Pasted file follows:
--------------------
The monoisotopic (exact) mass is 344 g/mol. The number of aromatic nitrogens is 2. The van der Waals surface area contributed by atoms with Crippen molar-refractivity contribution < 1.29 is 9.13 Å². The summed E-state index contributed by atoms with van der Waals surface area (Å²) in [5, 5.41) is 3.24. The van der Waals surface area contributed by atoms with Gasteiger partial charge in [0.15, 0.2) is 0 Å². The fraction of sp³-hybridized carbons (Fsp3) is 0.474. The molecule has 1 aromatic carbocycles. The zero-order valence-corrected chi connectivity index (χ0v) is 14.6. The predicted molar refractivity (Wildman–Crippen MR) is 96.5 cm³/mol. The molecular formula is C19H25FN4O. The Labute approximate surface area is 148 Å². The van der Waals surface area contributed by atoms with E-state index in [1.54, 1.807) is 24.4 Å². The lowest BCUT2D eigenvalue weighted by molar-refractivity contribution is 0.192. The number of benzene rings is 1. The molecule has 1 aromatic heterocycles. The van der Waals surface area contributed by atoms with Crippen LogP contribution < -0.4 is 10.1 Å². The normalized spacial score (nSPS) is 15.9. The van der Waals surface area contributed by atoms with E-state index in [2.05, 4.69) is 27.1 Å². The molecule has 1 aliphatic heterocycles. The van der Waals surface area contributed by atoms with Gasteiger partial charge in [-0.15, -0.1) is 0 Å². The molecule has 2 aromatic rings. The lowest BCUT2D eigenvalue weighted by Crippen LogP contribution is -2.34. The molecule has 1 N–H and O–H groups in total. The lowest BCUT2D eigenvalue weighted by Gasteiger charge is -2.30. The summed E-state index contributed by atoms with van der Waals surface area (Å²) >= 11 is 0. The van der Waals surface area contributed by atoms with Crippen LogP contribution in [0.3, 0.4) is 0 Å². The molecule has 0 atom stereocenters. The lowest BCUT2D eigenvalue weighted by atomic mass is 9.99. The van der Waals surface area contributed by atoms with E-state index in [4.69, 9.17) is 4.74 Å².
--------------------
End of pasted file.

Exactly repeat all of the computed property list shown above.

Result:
The monoisotopic (exact) mass is 344 g/mol. The number of aromatic nitrogens is 2. The van der Waals surface area contributed by atoms with Crippen molar-refractivity contribution < 1.29 is 9.13 Å². The summed E-state index contributed by atoms with van der Waals surface area (Å²) in [5, 5.41) is 3.24. The van der Waals surface area contributed by atoms with Gasteiger partial charge in [0.15, 0.2) is 0 Å². The fraction of sp³-hybridized carbons (Fsp3) is 0.474. The molecule has 1 aromatic carbocycles. The zero-order valence-corrected chi connectivity index (χ0v) is 14.6. The predicted molar refractivity (Wildman–Crippen MR) is 96.5 cm³/mol. The molecular formula is C19H25FN4O. The Labute approximate surface area is 148 Å². The van der Waals surface area contributed by atoms with E-state index in [1.54, 1.807) is 24.4 Å². The lowest BCUT2D eigenvalue weighted by molar-refractivity contribution is 0.192. The number of benzene rings is 1. The molecule has 1 aromatic heterocycles. The van der Waals surface area contributed by atoms with Crippen LogP contribution < -0.4 is 10.1 Å². The normalized spacial score (nSPS) is 15.9. The van der Waals surface area contributed by atoms with E-state index in [2.05, 4.69) is 27.1 Å². The molecule has 1 aliphatic heterocycles. The van der Waals surface area contributed by atoms with Gasteiger partial charge in [-0.15, -0.1) is 0 Å². The molecule has 2 aromatic rings. The lowest BCUT2D eigenvalue weighted by Crippen LogP contribution is -2.34. The molecule has 1 N–H and O–H groups in total. The lowest BCUT2D eigenvalue weighted by Gasteiger charge is -2.30. The summed E-state index contributed by atoms with van der Waals surface area (Å²) >= 11 is 0. The van der Waals surface area contributed by atoms with Crippen LogP contribution in [0.3, 0.4) is 0 Å². The molecule has 0 atom stereocenters. The lowest BCUT2D eigenvalue weighted by atomic mass is 9.99. The van der Waals surface area contributed by atoms with E-state index in [4.69, 9.17) is 4.74 Å².